So, for those of you who missed the miniscule articles and pictures about the Boryeong Mud Festival in Various news sources, I'm here to tell you all about it.
Our experience started on Friday night when we were looking for our hostel. We were supposed to meet the bus at 7 am and there was no way that we were going to make it all the way there from Suji (the meeting point was about 1-2 hours away from where we live). So I got us a hostel for relatively cheap online and we set out trying to find it.
What I didn't count on - but honestly should have - was that the area the hostel is in (Hongdae) is the university district. That means on a Friday night not only is it crowded, but there were drunk people left and right, carnival game stands and vendors on the street. We saw one couple face plant on the sidewalk right next to us because the guy had been trying to give the girl a piggy back ride. They both ended up with a face full of asphalt.
Through all this madness and the fact that the streets were very confusing and crowded we had very little chance of finding the hostel.
Along comes Korea's best kept secret: the sheer generosity and hospitality that every Korean shows to strangers when given the chance. After about two hours of searching we asked a woman at a nearby food stand. She didn't know either, but she would have rather eaten her own shoe then let us go without knowing we would find the place. She pulled in all the people at the stand and they had a mini conference about it - where was this place? Were we in the right area? Then this one guy who was there with his girlfriend ran all the way back to his car to get his GPS to find it for us. He then led us all the way there.
At which point, it became obvious why we couldn't find it. The entrance to it was down a sketchy alley and literally through a hole in the wall. If this had been India I would have said NO WAY. But Korea, I'm convinced, is one of the safest places on Earth, despite their tendency to fumigate city streets without clearing the people off first.
It turned out to be very not sketchy once we got inside - proving that sometimes you just have to embrace the adventure and trust in the good will of strangers. We slept very well - a lot better than we would have slept had we tried sleeping at the jjimjjilbang (sauna) again.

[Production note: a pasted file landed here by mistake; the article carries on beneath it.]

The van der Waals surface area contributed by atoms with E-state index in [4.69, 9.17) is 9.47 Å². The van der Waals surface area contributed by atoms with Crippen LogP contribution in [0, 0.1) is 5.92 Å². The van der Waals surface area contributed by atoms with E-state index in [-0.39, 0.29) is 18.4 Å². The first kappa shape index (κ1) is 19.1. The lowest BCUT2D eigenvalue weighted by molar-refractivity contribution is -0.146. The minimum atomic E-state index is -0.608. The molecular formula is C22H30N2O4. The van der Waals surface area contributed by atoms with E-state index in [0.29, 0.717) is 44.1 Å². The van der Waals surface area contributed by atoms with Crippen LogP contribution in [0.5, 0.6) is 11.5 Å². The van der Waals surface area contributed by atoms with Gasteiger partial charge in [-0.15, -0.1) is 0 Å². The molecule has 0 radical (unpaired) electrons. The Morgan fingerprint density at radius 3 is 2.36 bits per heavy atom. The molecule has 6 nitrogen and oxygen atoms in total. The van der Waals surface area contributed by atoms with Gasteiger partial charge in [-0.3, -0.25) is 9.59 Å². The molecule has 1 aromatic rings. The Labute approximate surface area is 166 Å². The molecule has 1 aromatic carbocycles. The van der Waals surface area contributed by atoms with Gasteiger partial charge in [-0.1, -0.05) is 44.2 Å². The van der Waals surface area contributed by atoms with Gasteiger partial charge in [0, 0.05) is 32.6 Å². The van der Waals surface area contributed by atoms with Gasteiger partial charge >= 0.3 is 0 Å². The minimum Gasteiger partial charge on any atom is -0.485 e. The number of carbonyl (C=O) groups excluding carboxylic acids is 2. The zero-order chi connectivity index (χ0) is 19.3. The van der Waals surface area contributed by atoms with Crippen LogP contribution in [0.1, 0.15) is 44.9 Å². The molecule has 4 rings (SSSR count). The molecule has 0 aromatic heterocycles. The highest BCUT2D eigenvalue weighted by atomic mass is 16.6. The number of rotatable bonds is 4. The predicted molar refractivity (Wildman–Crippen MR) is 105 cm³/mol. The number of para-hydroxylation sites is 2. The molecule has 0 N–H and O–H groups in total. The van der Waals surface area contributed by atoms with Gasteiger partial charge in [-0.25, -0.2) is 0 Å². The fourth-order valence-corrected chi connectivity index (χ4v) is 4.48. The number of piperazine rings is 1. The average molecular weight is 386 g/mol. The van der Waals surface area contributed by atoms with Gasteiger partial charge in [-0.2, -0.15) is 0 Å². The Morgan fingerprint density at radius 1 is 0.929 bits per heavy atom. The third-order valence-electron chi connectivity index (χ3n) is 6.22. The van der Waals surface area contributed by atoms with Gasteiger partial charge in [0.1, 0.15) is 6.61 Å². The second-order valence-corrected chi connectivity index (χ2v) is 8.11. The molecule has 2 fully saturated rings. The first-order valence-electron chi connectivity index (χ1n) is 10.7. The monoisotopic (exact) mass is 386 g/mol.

In the morning we got on the bus and made our way to the mudflats. The beach where the festival is being held is not where the mud is from. It’s from the mudflats about 30 minutes away. The tour we were on was embracing the true spirit of the mud and took us to the flats first. There we were given military looking outfits and told, very casually, that we were now going to run a marathon.
We were also told that we should be careful and 'walk lightly' because there were sharp shells in the mud that could cut our feet. Then it was explained that after that, we would do some mud games but that we should be careful because last year, 'a man was broken' during the games. Our particular guide had a certain flare for drama - either that or he was taught English by American soap operas. We found out later that the man just broke his leg while playing rugby on the mudflats.
So, we did the marathon - I say 'did' because I walked most of it; but 5 kilometers is 5 kilometers - which the Mayor of Boryeong started off with his pop gun, and got our army uniforms all muddy. I even got a Medal for completing. We then abstained from their organized rugby madness to have our own shenanigans. We started a mud fight just among the four of us (Leslie, Stephanie, Ryan and me) and Leslie's friend Jeremy, which escalated when one of the guides got involved. He lobbed a mud ball at my head and when Ryan turned to throw mud at him, he calmly informed Ryan that he couldn't do that because Ryan was on his team. Thus, the girls versus boys mud fight got pretty messy and ended with Ryan and Stephanie so muddy you may not have been able to tell them apart.